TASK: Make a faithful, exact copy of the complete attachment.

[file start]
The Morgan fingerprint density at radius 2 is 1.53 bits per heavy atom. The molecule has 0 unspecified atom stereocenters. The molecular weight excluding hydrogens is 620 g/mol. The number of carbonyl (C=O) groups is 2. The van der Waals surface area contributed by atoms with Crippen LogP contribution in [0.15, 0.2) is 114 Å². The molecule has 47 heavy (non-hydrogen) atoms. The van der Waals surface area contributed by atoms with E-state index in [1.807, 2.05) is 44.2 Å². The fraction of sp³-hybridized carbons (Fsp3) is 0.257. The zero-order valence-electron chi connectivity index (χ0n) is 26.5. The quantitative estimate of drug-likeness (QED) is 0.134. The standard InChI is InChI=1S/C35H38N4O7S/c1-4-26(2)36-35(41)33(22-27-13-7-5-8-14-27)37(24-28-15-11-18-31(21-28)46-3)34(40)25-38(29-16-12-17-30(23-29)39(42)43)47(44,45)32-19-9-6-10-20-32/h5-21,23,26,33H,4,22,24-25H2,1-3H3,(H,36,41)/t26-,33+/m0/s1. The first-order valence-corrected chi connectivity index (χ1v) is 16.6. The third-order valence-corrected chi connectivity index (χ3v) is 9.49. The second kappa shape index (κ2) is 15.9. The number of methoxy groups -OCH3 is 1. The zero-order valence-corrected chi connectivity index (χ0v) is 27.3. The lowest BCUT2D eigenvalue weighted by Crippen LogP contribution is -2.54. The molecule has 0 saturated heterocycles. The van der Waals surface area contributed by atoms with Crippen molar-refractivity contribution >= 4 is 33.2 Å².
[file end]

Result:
The Morgan fingerprint density at radius 2 is 1.53 bits per heavy atom. The molecule has 0 unspecified atom stereocenters. The molecular weight excluding hydrogens is 620 g/mol. The number of carbonyl (C=O) groups is 2. The van der Waals surface area contributed by atoms with Crippen LogP contribution in [0.15, 0.2) is 114 Å². The molecule has 47 heavy (non-hydrogen) atoms. The van der Waals surface area contributed by atoms with E-state index in [1.807, 2.05) is 44.2 Å². The fraction of sp³-hybridized carbons (Fsp3) is 0.257. The zero-order valence-electron chi connectivity index (χ0n) is 26.5. The quantitative estimate of drug-likeness (QED) is 0.134. The standard InChI is InChI=1S/C35H38N4O7S/c1-4-26(2)36-35(41)33(22-27-13-7-5-8-14-27)37(24-28-15-11-18-31(21-28)46-3)34(40)25-38(29-16-12-17-30(23-29)39(42)43)47(44,45)32-19-9-6-10-20-32/h5-21,23,26,33H,4,22,24-25H2,1-3H3,(H,36,41)/t26-,33+/m0/s1. The first-order valence-corrected chi connectivity index (χ1v) is 16.6. The third-order valence-corrected chi connectivity index (χ3v) is 9.49. The second kappa shape index (κ2) is 15.9. The number of methoxy groups -OCH3 is 1. The zero-order valence-corrected chi connectivity index (χ0v) is 27.3. The lowest BCUT2D eigenvalue weighted by Crippen LogP contribution is -2.54. The molecule has 0 saturated heterocycles. The van der Waals surface area contributed by atoms with Crippen molar-refractivity contribution >= 4 is 33.2 Å².